John Singer Sargent
John Singer Sargent Locations
John Singer Sargent (January 12, 1856 ?C April 14, 1925) was the most successful portrait painter of his era. During his career, he created roughly 900 oil paintings and more than 2,000 watercolors, as well as countless sketches and charcoal drawings. His oeuvre documents worldwide travel, from Venice to the Tyrol, Corfu, the Middle East, Montana, Maine, and Florida.
Before Sargent??s birth, his father FitzWilliam was an eye surgeon at the Wills Hospital in Philadelphia. After his older sister died at the age of two, his mother Mary (n??e Singer) suffered a mental collapse and the couple decided to go abroad to recover. They remained nomadic ex-patriates for the rest of their lives. Though based in Paris, Sargent??s parents moved regularly with the seasons to the sea and the mountain resorts in France, Germany, Italy, and Switzerland. While she was pregnant, they stopped in Florence, Italy because of a cholera epidemic, and there Sargent was born in 1856. A year later, his sister Mary was born. After her birth FitzWilliam reluctantly resigned his post in Philadelphia and accepted his wife??s entreaties to remain abroad. They lived modestly on a small inheritance and savings, living an isolated life with their children and generally avoiding society and other Americans except for friends in the art world. Four more children were born abroad of whom two lived past childhood.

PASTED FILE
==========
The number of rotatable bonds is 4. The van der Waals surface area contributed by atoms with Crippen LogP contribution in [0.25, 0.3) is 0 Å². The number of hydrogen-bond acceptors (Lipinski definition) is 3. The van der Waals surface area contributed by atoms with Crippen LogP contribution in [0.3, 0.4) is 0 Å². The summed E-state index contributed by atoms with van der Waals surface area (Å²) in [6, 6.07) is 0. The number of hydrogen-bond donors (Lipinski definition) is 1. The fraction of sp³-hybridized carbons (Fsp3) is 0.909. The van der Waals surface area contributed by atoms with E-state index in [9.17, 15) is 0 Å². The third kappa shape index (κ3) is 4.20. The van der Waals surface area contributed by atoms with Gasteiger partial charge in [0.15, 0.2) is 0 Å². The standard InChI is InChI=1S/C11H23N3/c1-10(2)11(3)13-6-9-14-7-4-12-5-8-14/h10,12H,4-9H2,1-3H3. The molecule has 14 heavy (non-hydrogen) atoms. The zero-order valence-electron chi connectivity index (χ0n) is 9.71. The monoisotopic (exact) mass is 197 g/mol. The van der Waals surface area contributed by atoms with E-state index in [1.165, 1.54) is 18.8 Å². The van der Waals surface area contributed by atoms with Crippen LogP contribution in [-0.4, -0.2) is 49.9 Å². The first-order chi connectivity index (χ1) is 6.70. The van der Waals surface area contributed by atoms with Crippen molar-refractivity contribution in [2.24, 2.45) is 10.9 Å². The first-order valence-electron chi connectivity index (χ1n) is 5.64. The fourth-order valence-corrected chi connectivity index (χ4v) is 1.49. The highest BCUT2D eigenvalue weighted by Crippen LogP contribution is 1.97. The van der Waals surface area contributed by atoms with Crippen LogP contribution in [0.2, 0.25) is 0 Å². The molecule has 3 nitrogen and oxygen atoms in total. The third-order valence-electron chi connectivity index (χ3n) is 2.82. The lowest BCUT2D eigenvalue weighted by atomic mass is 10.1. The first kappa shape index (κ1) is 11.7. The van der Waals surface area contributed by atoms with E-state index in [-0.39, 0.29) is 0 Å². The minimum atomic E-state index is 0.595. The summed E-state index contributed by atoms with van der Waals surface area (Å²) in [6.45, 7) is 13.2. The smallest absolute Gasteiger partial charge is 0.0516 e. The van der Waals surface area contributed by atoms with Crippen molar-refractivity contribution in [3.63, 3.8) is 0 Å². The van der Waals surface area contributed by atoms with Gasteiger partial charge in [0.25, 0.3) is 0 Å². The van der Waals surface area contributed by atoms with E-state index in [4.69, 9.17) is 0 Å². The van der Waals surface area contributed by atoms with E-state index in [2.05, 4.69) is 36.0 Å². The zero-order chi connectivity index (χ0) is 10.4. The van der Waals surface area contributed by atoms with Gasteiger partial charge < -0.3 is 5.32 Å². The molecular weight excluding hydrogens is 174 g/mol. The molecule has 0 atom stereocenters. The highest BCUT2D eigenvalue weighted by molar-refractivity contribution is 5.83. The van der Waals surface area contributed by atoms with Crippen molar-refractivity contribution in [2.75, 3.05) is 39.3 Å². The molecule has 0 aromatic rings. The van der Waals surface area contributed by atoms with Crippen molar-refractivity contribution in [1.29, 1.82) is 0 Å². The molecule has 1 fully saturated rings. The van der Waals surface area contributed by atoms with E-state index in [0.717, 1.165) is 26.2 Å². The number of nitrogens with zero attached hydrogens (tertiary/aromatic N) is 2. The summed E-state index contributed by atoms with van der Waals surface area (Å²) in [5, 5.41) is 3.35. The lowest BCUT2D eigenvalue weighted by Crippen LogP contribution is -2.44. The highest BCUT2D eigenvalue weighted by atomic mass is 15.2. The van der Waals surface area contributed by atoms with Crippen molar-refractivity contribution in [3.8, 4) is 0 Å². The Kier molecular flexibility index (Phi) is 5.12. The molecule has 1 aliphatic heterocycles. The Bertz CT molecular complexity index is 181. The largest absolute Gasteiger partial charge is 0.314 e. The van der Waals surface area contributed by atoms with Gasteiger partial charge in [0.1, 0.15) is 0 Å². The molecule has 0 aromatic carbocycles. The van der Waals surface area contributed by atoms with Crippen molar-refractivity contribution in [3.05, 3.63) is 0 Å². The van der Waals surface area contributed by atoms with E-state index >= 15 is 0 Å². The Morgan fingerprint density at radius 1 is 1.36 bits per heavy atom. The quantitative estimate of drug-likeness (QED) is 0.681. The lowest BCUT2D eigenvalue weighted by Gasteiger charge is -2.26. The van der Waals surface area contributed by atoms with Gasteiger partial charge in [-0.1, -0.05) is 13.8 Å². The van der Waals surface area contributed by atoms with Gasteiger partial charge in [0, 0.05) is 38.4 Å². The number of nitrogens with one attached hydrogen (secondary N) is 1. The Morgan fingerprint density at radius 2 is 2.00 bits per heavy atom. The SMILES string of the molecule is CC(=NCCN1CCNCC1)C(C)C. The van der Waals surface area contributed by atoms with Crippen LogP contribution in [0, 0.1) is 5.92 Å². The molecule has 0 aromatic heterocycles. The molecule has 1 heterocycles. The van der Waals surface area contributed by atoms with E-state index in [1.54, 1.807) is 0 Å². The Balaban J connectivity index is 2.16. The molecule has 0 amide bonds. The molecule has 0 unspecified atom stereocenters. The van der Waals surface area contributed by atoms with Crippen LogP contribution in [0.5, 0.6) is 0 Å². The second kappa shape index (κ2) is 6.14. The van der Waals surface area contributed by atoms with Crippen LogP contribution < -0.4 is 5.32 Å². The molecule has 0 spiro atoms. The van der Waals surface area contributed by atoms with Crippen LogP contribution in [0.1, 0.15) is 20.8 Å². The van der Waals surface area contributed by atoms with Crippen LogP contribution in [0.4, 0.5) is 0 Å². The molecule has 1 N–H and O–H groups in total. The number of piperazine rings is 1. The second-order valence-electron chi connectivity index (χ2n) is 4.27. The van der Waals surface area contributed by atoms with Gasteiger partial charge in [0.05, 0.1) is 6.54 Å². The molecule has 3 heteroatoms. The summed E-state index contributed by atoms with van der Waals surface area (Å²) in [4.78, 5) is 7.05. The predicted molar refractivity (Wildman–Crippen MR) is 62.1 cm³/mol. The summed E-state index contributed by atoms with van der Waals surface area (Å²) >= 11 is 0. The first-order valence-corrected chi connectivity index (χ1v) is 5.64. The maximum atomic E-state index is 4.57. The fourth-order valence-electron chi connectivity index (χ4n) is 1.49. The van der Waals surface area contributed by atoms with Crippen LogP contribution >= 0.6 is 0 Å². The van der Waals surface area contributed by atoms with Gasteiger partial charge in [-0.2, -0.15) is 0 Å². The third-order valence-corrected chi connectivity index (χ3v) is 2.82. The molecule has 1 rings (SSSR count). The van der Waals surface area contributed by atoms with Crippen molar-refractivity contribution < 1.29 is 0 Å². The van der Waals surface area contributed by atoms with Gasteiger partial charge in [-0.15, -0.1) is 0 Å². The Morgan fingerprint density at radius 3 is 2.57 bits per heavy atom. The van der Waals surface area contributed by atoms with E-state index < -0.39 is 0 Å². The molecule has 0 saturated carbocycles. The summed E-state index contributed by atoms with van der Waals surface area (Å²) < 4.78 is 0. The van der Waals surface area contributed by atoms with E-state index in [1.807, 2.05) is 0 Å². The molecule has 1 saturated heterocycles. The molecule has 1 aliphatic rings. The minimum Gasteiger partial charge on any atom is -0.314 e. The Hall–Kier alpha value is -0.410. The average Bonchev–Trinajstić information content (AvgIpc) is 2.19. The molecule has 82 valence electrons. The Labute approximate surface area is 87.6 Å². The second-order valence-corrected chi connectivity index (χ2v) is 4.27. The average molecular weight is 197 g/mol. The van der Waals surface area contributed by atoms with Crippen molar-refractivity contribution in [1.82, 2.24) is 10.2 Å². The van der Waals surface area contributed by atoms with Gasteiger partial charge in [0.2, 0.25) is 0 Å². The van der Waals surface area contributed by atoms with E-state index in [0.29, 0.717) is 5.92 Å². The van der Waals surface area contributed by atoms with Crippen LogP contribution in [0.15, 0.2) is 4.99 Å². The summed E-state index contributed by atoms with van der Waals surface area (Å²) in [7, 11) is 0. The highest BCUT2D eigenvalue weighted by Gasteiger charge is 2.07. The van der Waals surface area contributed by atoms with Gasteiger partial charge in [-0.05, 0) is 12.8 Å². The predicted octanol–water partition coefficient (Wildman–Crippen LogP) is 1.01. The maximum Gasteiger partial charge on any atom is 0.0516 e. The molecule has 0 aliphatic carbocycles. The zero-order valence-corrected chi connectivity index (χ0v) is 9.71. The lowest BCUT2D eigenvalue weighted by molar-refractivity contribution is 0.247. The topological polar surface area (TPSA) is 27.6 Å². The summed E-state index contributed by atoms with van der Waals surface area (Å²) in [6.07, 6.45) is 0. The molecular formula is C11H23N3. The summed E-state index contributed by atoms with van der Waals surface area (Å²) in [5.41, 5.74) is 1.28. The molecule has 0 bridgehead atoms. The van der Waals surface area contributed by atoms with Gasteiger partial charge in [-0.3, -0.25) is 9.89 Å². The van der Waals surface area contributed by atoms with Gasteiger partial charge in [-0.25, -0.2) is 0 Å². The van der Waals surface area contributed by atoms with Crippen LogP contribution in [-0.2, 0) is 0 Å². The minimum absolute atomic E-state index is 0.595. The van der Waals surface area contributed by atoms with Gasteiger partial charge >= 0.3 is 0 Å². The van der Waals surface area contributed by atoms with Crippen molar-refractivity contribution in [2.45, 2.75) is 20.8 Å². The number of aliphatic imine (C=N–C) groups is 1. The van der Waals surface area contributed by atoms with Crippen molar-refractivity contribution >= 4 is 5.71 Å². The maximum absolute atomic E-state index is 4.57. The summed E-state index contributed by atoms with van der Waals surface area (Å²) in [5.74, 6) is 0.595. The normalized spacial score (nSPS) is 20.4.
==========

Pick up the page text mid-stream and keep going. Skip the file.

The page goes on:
Though his father was a patient teacher of basic subjects, young Sargent was a rambunctious child, more interested in outdoor activities than his studies. As his father wrote home, ??He is quite a close observer of animated nature.?? Contrary to his father, his mother was quite convinced that traveling around Europe, visiting museums and churches, would give young Sargent a satisfactory education. Several attempts to give him formal schooling failed, owning mostly to their itinerant life. She was a fine amateur artist and his father was a skilled medical illustrator. Early on, she gave him sketchbooks and encouraged drawing excursions. Young Sargent worked with care on his drawings, and he enthusiastically copied images from the Illustrated London News of ships and made detailed sketches of landscapes. FitzWilliam had hoped that his son??s interest in ships and the sea might lead him toward a naval career.